The Maritime Galleries: Shipwrecks In The Round Pond

By Londonist Last edited 96 months ago
The Maritime Galleries: Shipwrecks In The Round Pond

clockworkboat.jpg
Clockwork aircraft boat, Espana, by Paya, about 1930 -Photo Arnaud Fux

In the second of four posts on our Museum of the Month - The Maritime Galleries - we take a look at the new Toy Boats exhibition that curator, Kristian Martin, enthusiastically showed us around:

The exhibition charts the development of Toy Boats built by European manufacturers from 1850 to 1950. During this time the nations of Europe competed to build the biggest, fastest boats and the most effective floating killing machines. At the same time toy manufacturers built ever more lavish and resplendent models.

All the models are wondrous in their own right, but as ever, we were there to sniff out the Londony aspects, so we asked Kristian what he could offer us. ‘Not much’ was his initial reply, but then came the back story behind one of the pictures - sadly we can’t re-produce it here for you, so we’ll describe it with words: picture a grainy black and white print of the Round Pond, drained; there’s a gentleman, ankle deep in mud, proudly offering up the wreck of a toy boat that protrudes from the silt. The Round Pond is drained periodically and in the draining of 1923 a haul of 150 vessels were found languishing in the pond bed. Why would they sink? One reason, according to Kristian, was that the keyhole (keys wound the propellers of some boats) was often prone to leaking. We enjoyed picturing the young, privileged kid standing on the bank watching his boat go down… while no doubt his father’s heart sank at the thought of shelling out for another pricey toy to replace the hapless shipwreck for them.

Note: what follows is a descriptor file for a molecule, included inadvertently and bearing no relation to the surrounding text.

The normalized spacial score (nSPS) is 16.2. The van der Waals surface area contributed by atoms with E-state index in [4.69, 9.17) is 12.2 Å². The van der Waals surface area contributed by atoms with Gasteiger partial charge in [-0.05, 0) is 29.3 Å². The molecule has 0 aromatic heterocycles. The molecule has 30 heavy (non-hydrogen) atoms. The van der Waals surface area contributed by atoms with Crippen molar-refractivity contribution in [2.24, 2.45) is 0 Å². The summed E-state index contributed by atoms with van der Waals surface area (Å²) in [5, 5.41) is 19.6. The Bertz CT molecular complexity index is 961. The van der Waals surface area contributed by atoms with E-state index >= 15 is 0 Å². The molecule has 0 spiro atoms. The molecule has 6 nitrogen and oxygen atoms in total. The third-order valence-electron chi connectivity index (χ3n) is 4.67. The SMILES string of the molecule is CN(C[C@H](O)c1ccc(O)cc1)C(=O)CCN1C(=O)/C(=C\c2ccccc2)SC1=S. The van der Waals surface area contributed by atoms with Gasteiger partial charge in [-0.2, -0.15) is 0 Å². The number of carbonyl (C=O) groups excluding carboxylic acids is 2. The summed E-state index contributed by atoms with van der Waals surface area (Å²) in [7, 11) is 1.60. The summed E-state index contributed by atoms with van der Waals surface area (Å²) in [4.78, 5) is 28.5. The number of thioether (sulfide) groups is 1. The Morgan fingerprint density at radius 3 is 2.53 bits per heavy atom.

Brilliantly, there is still a model boat club in operation at the Round Pond under the aegis of the Model Yaught Sailing Association. For more history on sailing in London parks, check out their site.

Another item that caught our London eyes was a reproduction of a Gamley’s toy shop poster. Heard of Gamleys? Apparently it was a chain of shops and the Holborn branch was a store of some splendour that rivalled Hamley’s in its day. Alas, it wasn’t enough of a rival and Hamley’s now reigns supreme and you can see why when you read the slogans they used to entice the youngsters back in 1935:

‘ “A boat of my own” - MAGIC WORDS, but ones which can easily come true…come to our boat department and we shall be delighted to show you our new designs”’

The exhibition runs until 31 October 2010. Admission free.

Browse past Museum of the Month entries.

Last Updated 13 May 2010